Robles, M. M. (2017). The debate about using social media to screen job applicants. Refereed Proceedings of the Appalachian Research in Business Symposium. 140-145. Boone, NC.
Management, Marketing, and International Business
A simple web search of a person’s name on Social Media could point to multiple social media sites within minutes, and a variety of details can be found about someone, including photos and information about marital status, children, race, age, gender, religion, political affiliation, hobbies, and more (Davison, Hamilton, & Bing, 2012).
Many people may be posting personal information on social media sites with the intended audience of friends in mind, but often there is another audience that is not being considered, such as potential employers (Stoughton, Thompson, & Meade, 2013). As an inexpensive alternative to traditional background checks, many employers are turning to Social Media screening to evaluate job candidates. Employers often have access to personal information about the candidate that is not accessible during the interview process, and these Social Media screenings can reveal startling results about a candidate (Miller, Parsons, & Lifer, 2010).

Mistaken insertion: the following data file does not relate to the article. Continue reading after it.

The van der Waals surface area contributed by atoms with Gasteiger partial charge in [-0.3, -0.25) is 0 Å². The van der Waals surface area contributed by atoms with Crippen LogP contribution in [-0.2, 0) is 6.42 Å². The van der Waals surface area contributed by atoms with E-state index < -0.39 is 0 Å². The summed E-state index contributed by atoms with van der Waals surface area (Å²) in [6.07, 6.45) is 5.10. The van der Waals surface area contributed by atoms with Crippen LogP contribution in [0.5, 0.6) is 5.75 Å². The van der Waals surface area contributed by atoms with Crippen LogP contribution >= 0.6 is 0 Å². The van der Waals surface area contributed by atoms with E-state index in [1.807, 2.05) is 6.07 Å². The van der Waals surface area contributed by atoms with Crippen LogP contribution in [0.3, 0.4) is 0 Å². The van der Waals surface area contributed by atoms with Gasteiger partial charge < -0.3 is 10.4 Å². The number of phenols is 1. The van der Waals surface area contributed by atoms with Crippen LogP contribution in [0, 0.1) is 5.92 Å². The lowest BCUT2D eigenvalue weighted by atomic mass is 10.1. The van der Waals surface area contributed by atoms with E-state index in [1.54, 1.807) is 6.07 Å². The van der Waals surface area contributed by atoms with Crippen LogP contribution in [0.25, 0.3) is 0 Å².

The purpose of this study was to explore how the use of Social Media screening by employers can impact people seeking employment and to examine the benefits and consequences of employers using such a practice.
Appalachian Research in Business Symposium (ARBS)